Although utilities generate a steady stream of dividends, at current price levels, there may not be much upside growth for the price of their shares.

That's why income investors are turning to alternatives to utilities and some energy companies whose shares are below their 52-week highs and have both upside potential and a good yield.

Jim Cramer interviewed the CEO of Spectra Energy ( SE) on his "Mad Money" show last night. The company pays a 4% dividend at current price levels. It's also well below the 52-week high of $32.27 set in March of this year.

SE's shareholder-friendly Web site makes it clear why its natural gas business is so promising and is enhanced by its natural gas pipeline and storage businesses.

The company's CEO emphasized Spectra's involvement in a $1.2 billion project to bring more natural gas to northern New Jersey and New York City. He also pledged to keep raising the dividend payout as much as possible in the years ahead.

A "quasi-utility" company that also pays a handsome dividend is energy giant ConocoPhillips ( COP). With its shares selling at or near $54, and a $2.64 annual dividend, investors can enjoy nearly a 4.9% dividend yield.

COP completed the spinoff of its downstream businesses to its stockholders last month in the form of shares of Phillips 66 ( PSX). With the completion of this transaction, ConocoPhillips is now the world's largest independent exploration and production company, based on proved reserves and production of liquids and natural gas.

The 12-month average price target set by analysts for COP is almost $65. That's 18% higher than its current price, and if this comes to pass and you add in the almost 5% dividend yield, it may be reasonable to anticipate a total-return of around 23%.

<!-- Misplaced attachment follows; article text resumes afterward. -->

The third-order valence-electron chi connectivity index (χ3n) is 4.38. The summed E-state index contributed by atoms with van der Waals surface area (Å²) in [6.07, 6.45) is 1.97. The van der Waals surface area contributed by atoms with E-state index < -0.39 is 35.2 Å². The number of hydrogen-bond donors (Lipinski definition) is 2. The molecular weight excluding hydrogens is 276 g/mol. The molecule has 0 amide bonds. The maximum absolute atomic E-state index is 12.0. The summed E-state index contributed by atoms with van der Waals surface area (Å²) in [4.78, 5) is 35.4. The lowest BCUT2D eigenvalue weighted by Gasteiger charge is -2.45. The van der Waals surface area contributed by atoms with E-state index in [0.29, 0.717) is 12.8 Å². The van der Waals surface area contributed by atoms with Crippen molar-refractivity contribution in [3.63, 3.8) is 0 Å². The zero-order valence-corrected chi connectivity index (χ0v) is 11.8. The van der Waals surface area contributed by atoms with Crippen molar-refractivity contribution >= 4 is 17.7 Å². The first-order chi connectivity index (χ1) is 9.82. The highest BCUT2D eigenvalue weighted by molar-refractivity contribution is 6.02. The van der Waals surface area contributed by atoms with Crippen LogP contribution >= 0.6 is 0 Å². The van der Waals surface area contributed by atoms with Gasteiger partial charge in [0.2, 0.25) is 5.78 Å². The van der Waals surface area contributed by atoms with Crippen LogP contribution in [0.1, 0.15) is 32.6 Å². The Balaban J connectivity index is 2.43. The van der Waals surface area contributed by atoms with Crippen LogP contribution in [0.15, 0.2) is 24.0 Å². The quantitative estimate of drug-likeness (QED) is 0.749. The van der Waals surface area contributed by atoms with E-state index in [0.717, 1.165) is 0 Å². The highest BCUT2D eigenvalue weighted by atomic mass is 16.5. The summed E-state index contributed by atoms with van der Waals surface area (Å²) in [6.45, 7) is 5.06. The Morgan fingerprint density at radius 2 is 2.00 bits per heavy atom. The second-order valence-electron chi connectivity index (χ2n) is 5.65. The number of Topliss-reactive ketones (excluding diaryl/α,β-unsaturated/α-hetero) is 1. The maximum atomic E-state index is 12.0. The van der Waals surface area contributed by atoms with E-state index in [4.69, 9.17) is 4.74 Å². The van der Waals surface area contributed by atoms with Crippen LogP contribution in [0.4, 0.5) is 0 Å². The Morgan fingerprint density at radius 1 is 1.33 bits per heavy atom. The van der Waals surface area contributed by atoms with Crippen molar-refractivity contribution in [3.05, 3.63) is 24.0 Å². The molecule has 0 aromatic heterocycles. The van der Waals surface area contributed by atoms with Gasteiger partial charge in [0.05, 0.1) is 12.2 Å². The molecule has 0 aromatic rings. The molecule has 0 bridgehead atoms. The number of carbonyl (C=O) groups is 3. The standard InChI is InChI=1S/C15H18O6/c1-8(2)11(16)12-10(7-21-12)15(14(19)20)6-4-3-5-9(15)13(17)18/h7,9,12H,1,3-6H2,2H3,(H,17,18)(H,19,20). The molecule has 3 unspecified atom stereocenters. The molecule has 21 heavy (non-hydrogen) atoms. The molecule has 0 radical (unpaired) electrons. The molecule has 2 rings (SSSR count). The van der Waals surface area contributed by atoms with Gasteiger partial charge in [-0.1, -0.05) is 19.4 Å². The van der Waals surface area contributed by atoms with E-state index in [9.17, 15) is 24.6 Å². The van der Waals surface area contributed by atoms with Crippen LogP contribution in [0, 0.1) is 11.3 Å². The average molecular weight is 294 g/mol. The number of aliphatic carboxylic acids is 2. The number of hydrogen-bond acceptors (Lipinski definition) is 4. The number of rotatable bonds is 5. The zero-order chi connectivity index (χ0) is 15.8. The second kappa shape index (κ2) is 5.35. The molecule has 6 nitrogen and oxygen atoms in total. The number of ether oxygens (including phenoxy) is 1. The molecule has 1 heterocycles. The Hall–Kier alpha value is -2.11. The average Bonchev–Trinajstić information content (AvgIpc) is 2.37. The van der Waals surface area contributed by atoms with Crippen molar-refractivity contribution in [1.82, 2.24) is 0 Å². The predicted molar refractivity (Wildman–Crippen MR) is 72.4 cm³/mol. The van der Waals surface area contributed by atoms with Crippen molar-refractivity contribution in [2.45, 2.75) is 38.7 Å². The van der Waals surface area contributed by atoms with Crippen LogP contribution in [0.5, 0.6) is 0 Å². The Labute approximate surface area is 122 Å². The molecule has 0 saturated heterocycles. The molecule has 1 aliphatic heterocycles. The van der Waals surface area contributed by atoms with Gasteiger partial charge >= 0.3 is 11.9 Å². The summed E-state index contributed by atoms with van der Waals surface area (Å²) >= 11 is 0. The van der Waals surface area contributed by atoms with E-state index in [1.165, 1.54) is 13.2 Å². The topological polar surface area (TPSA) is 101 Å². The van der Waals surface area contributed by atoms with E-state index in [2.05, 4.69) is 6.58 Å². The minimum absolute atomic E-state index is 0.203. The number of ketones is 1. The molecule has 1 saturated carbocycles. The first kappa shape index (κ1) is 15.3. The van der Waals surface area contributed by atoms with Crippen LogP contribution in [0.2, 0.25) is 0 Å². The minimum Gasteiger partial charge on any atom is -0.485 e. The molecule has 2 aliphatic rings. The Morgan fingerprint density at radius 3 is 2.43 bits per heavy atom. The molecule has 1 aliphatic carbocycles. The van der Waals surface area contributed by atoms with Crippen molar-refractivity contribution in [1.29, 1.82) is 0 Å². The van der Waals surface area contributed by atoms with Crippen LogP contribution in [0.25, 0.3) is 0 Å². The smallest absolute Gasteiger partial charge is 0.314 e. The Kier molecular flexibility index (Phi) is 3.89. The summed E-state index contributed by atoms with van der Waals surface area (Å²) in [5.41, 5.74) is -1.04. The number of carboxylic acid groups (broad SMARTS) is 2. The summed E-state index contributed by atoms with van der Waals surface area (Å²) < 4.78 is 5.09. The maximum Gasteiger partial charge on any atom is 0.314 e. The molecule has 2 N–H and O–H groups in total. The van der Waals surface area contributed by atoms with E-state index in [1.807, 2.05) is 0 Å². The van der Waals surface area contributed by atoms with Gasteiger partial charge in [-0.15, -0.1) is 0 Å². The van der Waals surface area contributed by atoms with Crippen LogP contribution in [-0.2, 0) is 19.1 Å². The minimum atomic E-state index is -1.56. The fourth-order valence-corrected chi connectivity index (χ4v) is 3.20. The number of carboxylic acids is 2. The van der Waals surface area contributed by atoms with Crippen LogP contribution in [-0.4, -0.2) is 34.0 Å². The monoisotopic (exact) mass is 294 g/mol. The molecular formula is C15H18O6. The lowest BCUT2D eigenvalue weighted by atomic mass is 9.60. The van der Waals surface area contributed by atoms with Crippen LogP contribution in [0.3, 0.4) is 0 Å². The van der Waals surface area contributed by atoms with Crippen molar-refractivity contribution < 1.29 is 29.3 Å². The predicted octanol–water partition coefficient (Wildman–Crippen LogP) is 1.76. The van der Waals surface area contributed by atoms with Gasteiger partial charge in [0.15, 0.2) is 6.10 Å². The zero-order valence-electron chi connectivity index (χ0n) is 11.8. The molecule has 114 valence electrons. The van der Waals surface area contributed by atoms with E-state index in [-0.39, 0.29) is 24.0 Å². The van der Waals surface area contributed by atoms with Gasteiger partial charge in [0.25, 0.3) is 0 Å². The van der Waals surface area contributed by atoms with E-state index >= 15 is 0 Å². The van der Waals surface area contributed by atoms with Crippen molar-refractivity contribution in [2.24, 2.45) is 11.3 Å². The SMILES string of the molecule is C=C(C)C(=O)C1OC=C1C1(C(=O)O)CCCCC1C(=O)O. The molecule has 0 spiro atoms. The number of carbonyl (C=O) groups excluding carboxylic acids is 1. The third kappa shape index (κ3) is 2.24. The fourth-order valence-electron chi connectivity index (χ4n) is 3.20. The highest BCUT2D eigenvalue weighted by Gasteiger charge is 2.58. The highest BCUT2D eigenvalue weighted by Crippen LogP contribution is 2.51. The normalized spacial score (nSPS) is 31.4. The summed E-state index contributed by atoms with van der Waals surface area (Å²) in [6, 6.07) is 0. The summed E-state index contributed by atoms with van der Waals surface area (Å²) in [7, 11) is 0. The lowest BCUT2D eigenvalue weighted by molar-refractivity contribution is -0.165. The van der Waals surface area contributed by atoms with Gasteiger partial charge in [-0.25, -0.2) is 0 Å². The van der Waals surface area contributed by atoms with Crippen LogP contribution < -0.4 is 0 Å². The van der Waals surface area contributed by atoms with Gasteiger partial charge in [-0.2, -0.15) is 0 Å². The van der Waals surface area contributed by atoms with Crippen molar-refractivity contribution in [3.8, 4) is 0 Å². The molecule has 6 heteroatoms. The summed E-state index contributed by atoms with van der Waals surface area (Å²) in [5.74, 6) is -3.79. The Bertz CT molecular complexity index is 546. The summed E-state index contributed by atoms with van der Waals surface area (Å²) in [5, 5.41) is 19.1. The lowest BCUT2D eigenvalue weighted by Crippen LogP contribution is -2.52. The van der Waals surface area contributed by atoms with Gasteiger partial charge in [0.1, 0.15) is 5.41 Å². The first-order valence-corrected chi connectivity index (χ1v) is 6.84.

For diversification's sake, and if you like the idea of buying low while still earning a generous dividend, consider a resource-based royalty trust like Cross Timbers ( CRT).

With its current 7% yield (paid monthly) and trading close to the bottom of its 52-week range, CRT is worth looking at, especially when you consider that it has no debt and boasts a trailing-12-month Return on Assets of 74% and a magnificent 131% Return on Equity.

Cross Timbers Royalty Trust operates as an express trust in the United States. The company holds 90% net profits interests in various royalty and overriding royalty interest properties in Texas, Oklahoma and New Mexico.

It also holds 11.11% nonparticipating royalty interests in nonproducing properties located primarily in Texas and Oklahoma; and 75% net profits working interests in seven oil-producing properties, including four properties in Texas and three properties in Oklahoma. CRT was founded in 1991 and is based in Dallas, TX.

At the time publication, Courtenay was long COP.

This article is commentary by an independent contributor, separate from TheStreet's regular news coverage.

At the time publication, Courtenay was long COP.